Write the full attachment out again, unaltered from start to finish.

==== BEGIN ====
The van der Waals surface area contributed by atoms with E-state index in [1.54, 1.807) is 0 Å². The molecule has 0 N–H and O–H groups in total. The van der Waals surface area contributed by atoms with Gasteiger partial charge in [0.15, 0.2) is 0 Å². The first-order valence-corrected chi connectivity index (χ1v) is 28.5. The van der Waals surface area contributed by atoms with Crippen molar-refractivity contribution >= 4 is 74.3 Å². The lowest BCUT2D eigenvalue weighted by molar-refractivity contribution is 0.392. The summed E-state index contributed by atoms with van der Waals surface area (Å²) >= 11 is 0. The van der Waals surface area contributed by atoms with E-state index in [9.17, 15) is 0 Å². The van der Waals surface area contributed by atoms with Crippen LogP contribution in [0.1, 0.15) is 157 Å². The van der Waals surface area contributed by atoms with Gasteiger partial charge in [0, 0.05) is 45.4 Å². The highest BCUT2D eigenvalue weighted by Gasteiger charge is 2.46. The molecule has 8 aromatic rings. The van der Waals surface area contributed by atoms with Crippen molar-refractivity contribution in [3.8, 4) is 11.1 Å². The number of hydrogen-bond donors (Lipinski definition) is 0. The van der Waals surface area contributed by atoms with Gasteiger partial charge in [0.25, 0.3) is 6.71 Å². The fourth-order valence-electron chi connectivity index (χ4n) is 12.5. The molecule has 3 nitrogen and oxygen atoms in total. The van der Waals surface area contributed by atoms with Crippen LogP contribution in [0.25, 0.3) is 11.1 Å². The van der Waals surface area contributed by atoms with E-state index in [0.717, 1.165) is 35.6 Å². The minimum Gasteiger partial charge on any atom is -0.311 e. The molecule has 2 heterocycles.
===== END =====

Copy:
The van der Waals surface area contributed by atoms with E-state index in [1.54, 1.807) is 0 Å². The molecule has 0 N–H and O–H groups in total. The van der Waals surface area contributed by atoms with Gasteiger partial charge in [0.15, 0.2) is 0 Å². The first-order valence-corrected chi connectivity index (χ1v) is 28.5. The van der Waals surface area contributed by atoms with Crippen molar-refractivity contribution >= 4 is 74.3 Å². The lowest BCUT2D eigenvalue weighted by molar-refractivity contribution is 0.392. The summed E-state index contributed by atoms with van der Waals surface area (Å²) >= 11 is 0. The van der Waals surface area contributed by atoms with E-state index in [9.17, 15) is 0 Å². The van der Waals surface area contributed by atoms with Crippen LogP contribution in [0.1, 0.15) is 157 Å². The van der Waals surface area contributed by atoms with Gasteiger partial charge in [0, 0.05) is 45.4 Å². The highest BCUT2D eigenvalue weighted by Gasteiger charge is 2.46. The molecule has 8 aromatic rings. The van der Waals surface area contributed by atoms with Crippen molar-refractivity contribution in [3.8, 4) is 11.1 Å². The number of hydrogen-bond donors (Lipinski definition) is 0. The van der Waals surface area contributed by atoms with Gasteiger partial charge in [0.25, 0.3) is 6.71 Å². The fourth-order valence-electron chi connectivity index (χ4n) is 12.5. The molecule has 3 nitrogen and oxygen atoms in total. The van der Waals surface area contributed by atoms with Crippen LogP contribution in [0.25, 0.3) is 11.1 Å². The van der Waals surface area contributed by atoms with E-state index in [0.717, 1.165) is 35.6 Å². The minimum Gasteiger partial charge on any atom is -0.311 e. The molecule has 2 heterocycles.